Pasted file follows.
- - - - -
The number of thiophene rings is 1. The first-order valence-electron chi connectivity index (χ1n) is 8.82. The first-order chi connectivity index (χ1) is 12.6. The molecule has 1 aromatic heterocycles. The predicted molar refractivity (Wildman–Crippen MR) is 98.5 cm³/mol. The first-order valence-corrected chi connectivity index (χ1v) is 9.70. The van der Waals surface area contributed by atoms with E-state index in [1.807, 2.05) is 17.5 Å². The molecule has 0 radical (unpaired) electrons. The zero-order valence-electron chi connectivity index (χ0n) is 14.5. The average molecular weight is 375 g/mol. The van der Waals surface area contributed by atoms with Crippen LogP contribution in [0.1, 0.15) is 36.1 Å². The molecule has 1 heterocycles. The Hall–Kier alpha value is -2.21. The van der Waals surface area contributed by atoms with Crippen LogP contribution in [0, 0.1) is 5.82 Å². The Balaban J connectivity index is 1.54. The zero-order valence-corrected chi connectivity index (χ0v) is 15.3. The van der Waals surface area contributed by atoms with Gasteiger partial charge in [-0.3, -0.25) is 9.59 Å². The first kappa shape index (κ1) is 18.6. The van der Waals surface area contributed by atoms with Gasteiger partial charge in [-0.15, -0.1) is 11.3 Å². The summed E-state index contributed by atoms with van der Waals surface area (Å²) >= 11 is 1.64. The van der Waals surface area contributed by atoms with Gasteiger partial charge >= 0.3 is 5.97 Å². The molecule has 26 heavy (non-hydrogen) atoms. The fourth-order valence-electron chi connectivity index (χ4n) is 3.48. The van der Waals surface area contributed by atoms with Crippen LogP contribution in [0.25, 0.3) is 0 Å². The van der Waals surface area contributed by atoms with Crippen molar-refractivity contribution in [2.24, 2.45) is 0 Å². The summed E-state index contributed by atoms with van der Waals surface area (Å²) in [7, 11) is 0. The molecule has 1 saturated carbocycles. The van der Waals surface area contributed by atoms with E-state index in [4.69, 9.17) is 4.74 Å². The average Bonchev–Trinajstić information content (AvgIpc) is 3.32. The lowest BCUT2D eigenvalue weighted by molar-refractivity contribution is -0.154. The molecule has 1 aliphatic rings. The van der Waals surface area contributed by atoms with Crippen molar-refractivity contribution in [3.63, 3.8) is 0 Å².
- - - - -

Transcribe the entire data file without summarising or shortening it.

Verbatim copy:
The number of thiophene rings is 1. The first-order valence-electron chi connectivity index (χ1n) is 8.82. The first-order chi connectivity index (χ1) is 12.6. The molecule has 1 aromatic heterocycles. The predicted molar refractivity (Wildman–Crippen MR) is 98.5 cm³/mol. The first-order valence-corrected chi connectivity index (χ1v) is 9.70. The van der Waals surface area contributed by atoms with E-state index in [1.807, 2.05) is 17.5 Å². The molecule has 0 radical (unpaired) electrons. The zero-order valence-electron chi connectivity index (χ0n) is 14.5. The average molecular weight is 375 g/mol. The van der Waals surface area contributed by atoms with Crippen LogP contribution in [0.1, 0.15) is 36.1 Å². The molecule has 1 heterocycles. The Hall–Kier alpha value is -2.21. The van der Waals surface area contributed by atoms with Crippen LogP contribution in [0, 0.1) is 5.82 Å². The Balaban J connectivity index is 1.54. The zero-order valence-corrected chi connectivity index (χ0v) is 15.3. The van der Waals surface area contributed by atoms with Gasteiger partial charge in [-0.3, -0.25) is 9.59 Å². The first kappa shape index (κ1) is 18.6. The van der Waals surface area contributed by atoms with Gasteiger partial charge in [-0.15, -0.1) is 11.3 Å². The summed E-state index contributed by atoms with van der Waals surface area (Å²) >= 11 is 1.64. The van der Waals surface area contributed by atoms with Gasteiger partial charge >= 0.3 is 5.97 Å². The molecule has 26 heavy (non-hydrogen) atoms. The fourth-order valence-electron chi connectivity index (χ4n) is 3.48. The van der Waals surface area contributed by atoms with Crippen LogP contribution in [0.25, 0.3) is 0 Å². The van der Waals surface area contributed by atoms with Crippen molar-refractivity contribution in [2.24, 2.45) is 0 Å². The summed E-state index contributed by atoms with van der Waals surface area (Å²) in [7, 11) is 0. The molecule has 1 saturated carbocycles. The van der Waals surface area contributed by atoms with E-state index in [4.69, 9.17) is 4.74 Å². The average Bonchev–Trinajstić information content (AvgIpc) is 3.32. The lowest BCUT2D eigenvalue weighted by molar-refractivity contribution is -0.154. The molecule has 1 aliphatic rings. The van der Waals surface area contributed by atoms with Crippen molar-refractivity contribution in [3.63, 3.8) is 0 Å².